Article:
Re: US' NSA monitors all e-mail, telephone and FAXes in Europe

Anders Sandberg (
01 Feb 1998 02:05:33 +0100

I think the fears that the NSA monitors everything are somewhat

First, the line-eater (the system storing all emails containing "hot"
words) is an old myth (there are line-eater annoying sigfiles filled
with hot words dating back to the early days of the net). The problem
with it is that it is too unselective, you get far too much junk which
has to be eyeball-scanned (imagine just wading through alt.conspiracy
daily) - it is not cost effective even with a lot of personell. And
the real terrorists and subversives of course do not email their
master plans over the net in plaintext (how many terorrist groups rely
on postcards for internal communication?). It is trivial to use
another phrase ("Let's greet the king with the blue bolts") or
encryption (not even strong encryption is needed against a

Second, large scale trawling is as far as I know an inefficient way of
finding the ones you are looking for, it is a brute force
search. There are better ways, which the net *does* make easy. There
is great interest in finding out who communicates with whom, since
this is usually much more useful to know than what they
say. Clustering algorithms can easily derive your social network by
checking your mail headers. A little intelligence goes a long way - if
you know a suspicious person, check his network and mail, and use that
information to trace further.This is apparently how the Swedish secret
police SAPO tried to track down Kurdish terrorists, although that was
by checking phone calls.

As for Netscape sending data to the FCC, that is most certainly a myth
too. Likely it is a mix up between FCC the organisation and FCC the
protocol. If there was such a routine in the program, it would be
trivial to dig it up and make public (remember the Microsoft trick?)
and it would definitely not display what it was doing :-)

When it comes to NSA access to european phone networks, that is an
interesting matter. I seem to recall that in the aftermath of WW II
the US was given extremely far-reaching authority to intercept phone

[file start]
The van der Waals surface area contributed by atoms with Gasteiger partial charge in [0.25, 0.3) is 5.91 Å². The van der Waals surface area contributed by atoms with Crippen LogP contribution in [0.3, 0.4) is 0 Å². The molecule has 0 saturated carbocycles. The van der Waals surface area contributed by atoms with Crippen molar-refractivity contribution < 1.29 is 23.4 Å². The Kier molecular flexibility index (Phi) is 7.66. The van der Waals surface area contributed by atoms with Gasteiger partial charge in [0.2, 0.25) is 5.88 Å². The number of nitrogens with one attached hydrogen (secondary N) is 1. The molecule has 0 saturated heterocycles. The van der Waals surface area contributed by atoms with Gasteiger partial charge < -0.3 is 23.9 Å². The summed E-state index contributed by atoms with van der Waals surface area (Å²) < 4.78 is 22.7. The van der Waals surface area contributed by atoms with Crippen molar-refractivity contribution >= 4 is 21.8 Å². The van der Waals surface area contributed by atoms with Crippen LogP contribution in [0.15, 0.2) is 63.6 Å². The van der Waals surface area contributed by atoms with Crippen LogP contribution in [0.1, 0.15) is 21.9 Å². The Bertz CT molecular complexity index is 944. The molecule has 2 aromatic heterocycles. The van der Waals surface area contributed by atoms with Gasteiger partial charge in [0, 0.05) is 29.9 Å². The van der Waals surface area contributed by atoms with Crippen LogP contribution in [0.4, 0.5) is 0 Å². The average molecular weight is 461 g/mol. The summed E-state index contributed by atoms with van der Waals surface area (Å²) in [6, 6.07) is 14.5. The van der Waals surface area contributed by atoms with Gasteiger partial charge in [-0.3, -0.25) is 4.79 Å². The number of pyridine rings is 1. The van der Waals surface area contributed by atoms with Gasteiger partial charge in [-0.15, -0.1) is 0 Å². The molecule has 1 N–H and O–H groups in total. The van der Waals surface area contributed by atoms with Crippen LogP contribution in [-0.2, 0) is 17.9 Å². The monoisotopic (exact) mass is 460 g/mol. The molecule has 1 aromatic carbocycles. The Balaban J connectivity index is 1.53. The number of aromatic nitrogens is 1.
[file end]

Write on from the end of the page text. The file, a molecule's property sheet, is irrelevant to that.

calls in the Bundesrepublik. How much of that access remains is a good
question. When it comes to France it seems more unlikely that its
government would ever allow NSA access (remember that DSDG (or
whatever it is called) have been quite active when it comes to
counter-espinage against the US, especially in the areas of industrial
espionage). As for the rest of the continent, I think the likeliehood
of outside access varies just as much (I read some semi-paranoid texts
a few years back about the backdoors in BTs telephone systems; much of
it seemed possible to do like the peacetime use of military routing to
eavesdrop). The problem is that it is not a homogenous system, with
far too many competing interests, to be consistently
eavesdropped. Personally I don't worry as much about NSA as I worry
about all the *other* groups who are likely trying to exploit the

Paranoia can be useful. But only if it is combined with critical thinking.

[neuropsychology theory of the day: paranoia is caused by insufficient
inhibition of little supported but threatening scenarios. Scenariosare
generated all the time, but normally only the realistic ones remain to
be acted on. However, if the realism-inhibitioon is weak, the scenario
has a high threat value and if it can provide support for itself (even
if this is through circular reasoning) it will become more active and
reach the conscious level where it will cause the person to seek
evidence for it, leading to paranoia. Even lover levels of inhibition
will make even non-threatening scenarios more active, causing
delusions. Hmm, I wonder how this fits with the models of spreading
activation in semantic networks which seems to be regulated by

Anders Sandberg                                      Towards Ascension!                  
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